Recently, 28 medical and environmental organisations called for serious measures to address the problems. Their proposals ranged from air and noise pollution reductions, through better incentives for renewable energy sources and cleaner means of transport, green areas accessible to all members of the public, better and safer infrastructure for both pedestrians and users of bicycles and similar means of transport, investment in improved public transport with possible addition of other transport means, to larger permanent pedestrian zones in village cores and towns.
The Government seems willing to listen. In announcing Malta’s Recovery and Resilience Plan, it referred to various reforms and investments. In line with the European Commission’s guideline, some 37% of the €316 million in European funds will be allocated to environmental initiatives. Energy efficiency and clean energy will feature strongly, enabling Malta to reduce emissions by 2050.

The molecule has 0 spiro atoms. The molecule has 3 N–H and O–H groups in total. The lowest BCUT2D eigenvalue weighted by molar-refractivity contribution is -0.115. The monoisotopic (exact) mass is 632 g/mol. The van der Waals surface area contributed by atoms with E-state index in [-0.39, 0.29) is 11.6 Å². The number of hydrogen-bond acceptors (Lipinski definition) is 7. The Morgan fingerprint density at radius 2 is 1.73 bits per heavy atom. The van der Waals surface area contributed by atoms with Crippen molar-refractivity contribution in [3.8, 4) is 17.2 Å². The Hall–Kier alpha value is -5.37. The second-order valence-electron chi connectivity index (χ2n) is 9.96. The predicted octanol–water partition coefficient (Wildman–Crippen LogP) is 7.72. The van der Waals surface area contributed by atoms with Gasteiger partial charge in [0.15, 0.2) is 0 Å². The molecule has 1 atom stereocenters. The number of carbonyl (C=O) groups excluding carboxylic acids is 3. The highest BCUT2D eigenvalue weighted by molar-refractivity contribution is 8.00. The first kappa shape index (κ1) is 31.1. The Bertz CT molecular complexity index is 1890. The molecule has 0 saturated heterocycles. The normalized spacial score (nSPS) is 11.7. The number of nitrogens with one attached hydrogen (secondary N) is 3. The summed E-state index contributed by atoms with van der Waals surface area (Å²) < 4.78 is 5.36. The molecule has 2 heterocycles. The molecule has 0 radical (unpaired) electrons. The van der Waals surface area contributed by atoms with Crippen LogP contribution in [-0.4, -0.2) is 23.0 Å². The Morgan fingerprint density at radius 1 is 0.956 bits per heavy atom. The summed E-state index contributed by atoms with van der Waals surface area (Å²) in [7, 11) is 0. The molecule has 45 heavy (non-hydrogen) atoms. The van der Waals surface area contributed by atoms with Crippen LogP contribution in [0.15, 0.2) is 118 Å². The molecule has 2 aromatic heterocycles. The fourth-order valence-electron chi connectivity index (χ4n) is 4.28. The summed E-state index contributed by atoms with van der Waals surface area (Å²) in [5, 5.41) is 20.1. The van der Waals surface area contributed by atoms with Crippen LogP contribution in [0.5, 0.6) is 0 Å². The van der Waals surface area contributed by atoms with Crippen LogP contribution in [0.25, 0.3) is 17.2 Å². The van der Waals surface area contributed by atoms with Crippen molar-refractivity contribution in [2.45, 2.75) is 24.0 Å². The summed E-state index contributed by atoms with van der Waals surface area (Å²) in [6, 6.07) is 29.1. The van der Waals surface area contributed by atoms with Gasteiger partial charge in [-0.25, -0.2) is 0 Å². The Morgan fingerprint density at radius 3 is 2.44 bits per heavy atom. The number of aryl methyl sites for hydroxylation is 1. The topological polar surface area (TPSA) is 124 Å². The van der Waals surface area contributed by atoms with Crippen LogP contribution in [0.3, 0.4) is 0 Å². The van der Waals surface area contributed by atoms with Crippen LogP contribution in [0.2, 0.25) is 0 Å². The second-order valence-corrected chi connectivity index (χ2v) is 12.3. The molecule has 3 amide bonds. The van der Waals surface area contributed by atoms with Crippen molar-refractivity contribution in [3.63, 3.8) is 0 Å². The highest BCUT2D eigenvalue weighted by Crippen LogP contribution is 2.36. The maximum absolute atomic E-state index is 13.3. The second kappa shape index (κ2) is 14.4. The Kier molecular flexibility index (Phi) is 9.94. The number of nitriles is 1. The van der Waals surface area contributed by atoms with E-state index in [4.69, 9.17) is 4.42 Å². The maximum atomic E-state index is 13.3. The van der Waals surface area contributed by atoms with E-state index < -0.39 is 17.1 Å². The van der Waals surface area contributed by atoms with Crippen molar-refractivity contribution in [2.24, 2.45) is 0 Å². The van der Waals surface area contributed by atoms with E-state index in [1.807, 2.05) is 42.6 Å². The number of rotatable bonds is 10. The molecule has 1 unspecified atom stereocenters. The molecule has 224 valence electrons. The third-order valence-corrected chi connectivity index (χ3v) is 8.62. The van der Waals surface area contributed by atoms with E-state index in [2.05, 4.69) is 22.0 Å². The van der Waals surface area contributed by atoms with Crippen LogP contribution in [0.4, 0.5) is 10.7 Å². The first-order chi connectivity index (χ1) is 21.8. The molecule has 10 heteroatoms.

As usual, the proof of the pudding will be in the eating. We have heard similar promises from various governments before, but all too often they have succumbed to the search for gold.
As Gus Speth, the American environmental lawyer who runs the World Resources Institute, says “people once thought that the top environmental problems of biodiversity loss, ecosystem collapse and climate change could be addressed by good science. But we were wrong. The top environmental problems are selfishness, greed, and apathy…and to deal with those what we need is a spiritual and cultural transformation.”